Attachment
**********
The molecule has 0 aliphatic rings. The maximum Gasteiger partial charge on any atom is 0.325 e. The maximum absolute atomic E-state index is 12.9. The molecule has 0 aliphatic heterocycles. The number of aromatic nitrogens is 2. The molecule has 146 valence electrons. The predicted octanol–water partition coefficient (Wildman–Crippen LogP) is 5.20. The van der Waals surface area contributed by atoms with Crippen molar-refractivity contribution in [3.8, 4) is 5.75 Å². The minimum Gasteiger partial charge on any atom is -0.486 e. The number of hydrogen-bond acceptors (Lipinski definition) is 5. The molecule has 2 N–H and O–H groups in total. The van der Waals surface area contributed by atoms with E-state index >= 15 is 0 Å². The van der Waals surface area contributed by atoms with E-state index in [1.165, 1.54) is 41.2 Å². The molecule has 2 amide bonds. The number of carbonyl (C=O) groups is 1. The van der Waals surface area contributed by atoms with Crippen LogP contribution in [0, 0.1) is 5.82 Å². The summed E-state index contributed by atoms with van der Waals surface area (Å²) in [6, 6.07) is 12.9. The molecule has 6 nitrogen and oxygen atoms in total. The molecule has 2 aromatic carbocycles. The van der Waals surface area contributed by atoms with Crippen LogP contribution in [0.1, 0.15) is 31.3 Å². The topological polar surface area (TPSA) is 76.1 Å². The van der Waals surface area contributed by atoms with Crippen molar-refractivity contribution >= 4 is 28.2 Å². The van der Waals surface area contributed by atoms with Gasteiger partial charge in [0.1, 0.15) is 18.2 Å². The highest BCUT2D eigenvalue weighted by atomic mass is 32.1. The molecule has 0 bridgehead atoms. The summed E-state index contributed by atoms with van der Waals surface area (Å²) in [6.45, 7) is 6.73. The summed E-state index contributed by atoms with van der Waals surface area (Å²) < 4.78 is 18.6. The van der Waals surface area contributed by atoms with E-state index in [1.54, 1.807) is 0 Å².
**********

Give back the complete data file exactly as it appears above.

The molecule has 0 aliphatic rings. The maximum Gasteiger partial charge on any atom is 0.325 e. The maximum absolute atomic E-state index is 12.9. The molecule has 0 aliphatic heterocycles. The number of aromatic nitrogens is 2. The molecule has 146 valence electrons. The predicted octanol–water partition coefficient (Wildman–Crippen LogP) is 5.20. The van der Waals surface area contributed by atoms with Crippen molar-refractivity contribution in [3.8, 4) is 5.75 Å². The minimum Gasteiger partial charge on any atom is -0.486 e. The number of hydrogen-bond acceptors (Lipinski definition) is 5. The molecule has 2 N–H and O–H groups in total. The van der Waals surface area contributed by atoms with E-state index >= 15 is 0 Å². The van der Waals surface area contributed by atoms with E-state index in [1.165, 1.54) is 41.2 Å². The molecule has 2 amide bonds. The number of carbonyl (C=O) groups is 1. The van der Waals surface area contributed by atoms with Crippen LogP contribution in [0, 0.1) is 5.82 Å². The summed E-state index contributed by atoms with van der Waals surface area (Å²) in [6, 6.07) is 12.9. The molecule has 6 nitrogen and oxygen atoms in total. The molecule has 2 aromatic carbocycles. The van der Waals surface area contributed by atoms with Crippen LogP contribution in [0.1, 0.15) is 31.3 Å². The topological polar surface area (TPSA) is 76.1 Å². The van der Waals surface area contributed by atoms with Crippen molar-refractivity contribution >= 4 is 28.2 Å². The van der Waals surface area contributed by atoms with Gasteiger partial charge in [0.1, 0.15) is 18.2 Å². The highest BCUT2D eigenvalue weighted by atomic mass is 32.1. The molecule has 0 bridgehead atoms. The summed E-state index contributed by atoms with van der Waals surface area (Å²) in [6.45, 7) is 6.73. The summed E-state index contributed by atoms with van der Waals surface area (Å²) < 4.78 is 18.6. The van der Waals surface area contributed by atoms with E-state index in [1.54, 1.807) is 0 Å².